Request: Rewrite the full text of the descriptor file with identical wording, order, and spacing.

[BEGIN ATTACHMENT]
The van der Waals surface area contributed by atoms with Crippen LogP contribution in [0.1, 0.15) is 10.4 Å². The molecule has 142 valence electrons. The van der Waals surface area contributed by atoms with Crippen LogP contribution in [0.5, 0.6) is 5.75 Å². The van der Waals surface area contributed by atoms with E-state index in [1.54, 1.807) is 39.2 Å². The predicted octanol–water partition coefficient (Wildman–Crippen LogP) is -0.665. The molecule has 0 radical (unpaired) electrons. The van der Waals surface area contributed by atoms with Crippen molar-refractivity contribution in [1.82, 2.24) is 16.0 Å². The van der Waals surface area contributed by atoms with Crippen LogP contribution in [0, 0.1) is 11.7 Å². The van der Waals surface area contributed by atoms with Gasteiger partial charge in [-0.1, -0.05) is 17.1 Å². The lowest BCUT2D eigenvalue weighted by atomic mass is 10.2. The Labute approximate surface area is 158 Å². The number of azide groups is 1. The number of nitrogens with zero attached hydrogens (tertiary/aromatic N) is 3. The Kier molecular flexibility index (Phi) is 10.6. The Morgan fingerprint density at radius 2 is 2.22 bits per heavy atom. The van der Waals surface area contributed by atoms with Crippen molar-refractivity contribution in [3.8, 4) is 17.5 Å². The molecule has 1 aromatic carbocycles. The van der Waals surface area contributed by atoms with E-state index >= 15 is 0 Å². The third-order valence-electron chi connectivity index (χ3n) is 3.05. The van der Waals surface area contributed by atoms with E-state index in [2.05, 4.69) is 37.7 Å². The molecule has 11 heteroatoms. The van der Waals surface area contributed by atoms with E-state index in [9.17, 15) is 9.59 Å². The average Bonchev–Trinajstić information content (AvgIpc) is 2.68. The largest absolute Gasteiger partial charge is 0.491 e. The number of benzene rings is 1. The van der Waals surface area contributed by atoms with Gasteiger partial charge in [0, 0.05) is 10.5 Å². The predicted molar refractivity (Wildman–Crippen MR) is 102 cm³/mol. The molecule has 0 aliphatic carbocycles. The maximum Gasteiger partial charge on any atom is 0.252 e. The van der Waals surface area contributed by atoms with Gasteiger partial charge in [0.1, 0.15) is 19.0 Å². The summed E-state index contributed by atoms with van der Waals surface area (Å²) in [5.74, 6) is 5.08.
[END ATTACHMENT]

The van der Waals surface area contributed by atoms with Crippen LogP contribution in [0.1, 0.15) is 10.4 Å². The molecule has 142 valence electrons. The van der Waals surface area contributed by atoms with Crippen LogP contribution in [0.5, 0.6) is 5.75 Å². The van der Waals surface area contributed by atoms with E-state index in [1.54, 1.807) is 39.2 Å². The predicted octanol–water partition coefficient (Wildman–Crippen LogP) is -0.665. The molecule has 0 radical (unpaired) electrons. The van der Waals surface area contributed by atoms with Crippen molar-refractivity contribution in [1.82, 2.24) is 16.0 Å². The van der Waals surface area contributed by atoms with Crippen LogP contribution in [0, 0.1) is 11.7 Å². The van der Waals surface area contributed by atoms with Gasteiger partial charge in [-0.1, -0.05) is 17.1 Å². The lowest BCUT2D eigenvalue weighted by atomic mass is 10.2. The Labute approximate surface area is 158 Å². The number of azide groups is 1. The number of nitrogens with zero attached hydrogens (tertiary/aromatic N) is 3. The Kier molecular flexibility index (Phi) is 10.6. The Morgan fingerprint density at radius 2 is 2.22 bits per heavy atom. The van der Waals surface area contributed by atoms with Crippen molar-refractivity contribution in [3.8, 4) is 17.5 Å². The molecule has 1 aromatic carbocycles. The van der Waals surface area contributed by atoms with E-state index >= 15 is 0 Å². The third-order valence-electron chi connectivity index (χ3n) is 3.05. The van der Waals surface area contributed by atoms with E-state index in [2.05, 4.69) is 37.7 Å². The molecule has 11 heteroatoms. The van der Waals surface area contributed by atoms with E-state index in [9.17, 15) is 9.59 Å². The average Bonchev–Trinajstić information content (AvgIpc) is 2.68. The largest absolute Gasteiger partial charge is 0.491 e. The number of benzene rings is 1. The van der Waals surface area contributed by atoms with Gasteiger partial charge in [0, 0.05) is 10.5 Å². The predicted molar refractivity (Wildman–Crippen MR) is 102 cm³/mol. The molecule has 0 aliphatic carbocycles. The maximum Gasteiger partial charge on any atom is 0.252 e. The van der Waals surface area contributed by atoms with Gasteiger partial charge in [0.1, 0.15) is 19.0 Å². The summed E-state index contributed by atoms with van der Waals surface area (Å²) in [5.74, 6) is 5.08.